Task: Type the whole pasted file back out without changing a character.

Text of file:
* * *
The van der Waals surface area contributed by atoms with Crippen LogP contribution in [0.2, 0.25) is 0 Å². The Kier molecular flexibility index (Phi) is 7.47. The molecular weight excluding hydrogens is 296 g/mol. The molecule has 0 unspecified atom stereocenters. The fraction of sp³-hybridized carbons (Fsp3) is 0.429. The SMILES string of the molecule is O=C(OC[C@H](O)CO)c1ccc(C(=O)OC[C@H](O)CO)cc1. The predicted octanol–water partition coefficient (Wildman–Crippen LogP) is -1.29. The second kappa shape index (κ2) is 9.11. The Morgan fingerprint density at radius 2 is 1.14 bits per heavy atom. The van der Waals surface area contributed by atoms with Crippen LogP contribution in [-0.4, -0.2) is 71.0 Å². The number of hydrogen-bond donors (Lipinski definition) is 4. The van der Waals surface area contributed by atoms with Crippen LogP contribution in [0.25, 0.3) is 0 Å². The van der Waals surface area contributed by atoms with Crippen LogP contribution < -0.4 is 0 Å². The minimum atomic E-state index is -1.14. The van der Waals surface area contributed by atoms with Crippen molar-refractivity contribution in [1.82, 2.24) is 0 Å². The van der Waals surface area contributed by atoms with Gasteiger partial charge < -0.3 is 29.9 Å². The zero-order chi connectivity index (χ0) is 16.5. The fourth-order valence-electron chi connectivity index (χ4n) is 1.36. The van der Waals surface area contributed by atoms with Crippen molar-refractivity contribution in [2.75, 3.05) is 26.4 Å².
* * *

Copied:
The van der Waals surface area contributed by atoms with Crippen LogP contribution in [0.2, 0.25) is 0 Å². The Kier molecular flexibility index (Phi) is 7.47. The molecular weight excluding hydrogens is 296 g/mol. The molecule has 0 unspecified atom stereocenters. The fraction of sp³-hybridized carbons (Fsp3) is 0.429. The SMILES string of the molecule is O=C(OC[C@H](O)CO)c1ccc(C(=O)OC[C@H](O)CO)cc1. The predicted octanol–water partition coefficient (Wildman–Crippen LogP) is -1.29. The second kappa shape index (κ2) is 9.11. The Morgan fingerprint density at radius 2 is 1.14 bits per heavy atom. The van der Waals surface area contributed by atoms with Crippen LogP contribution in [-0.4, -0.2) is 71.0 Å². The number of hydrogen-bond donors (Lipinski definition) is 4. The van der Waals surface area contributed by atoms with Crippen LogP contribution in [0.25, 0.3) is 0 Å². The van der Waals surface area contributed by atoms with Crippen LogP contribution < -0.4 is 0 Å². The minimum atomic E-state index is -1.14. The van der Waals surface area contributed by atoms with Crippen molar-refractivity contribution in [1.82, 2.24) is 0 Å². The van der Waals surface area contributed by atoms with Gasteiger partial charge < -0.3 is 29.9 Å². The zero-order chi connectivity index (χ0) is 16.5. The fourth-order valence-electron chi connectivity index (χ4n) is 1.36. The van der Waals surface area contributed by atoms with Crippen molar-refractivity contribution in [2.75, 3.05) is 26.4 Å².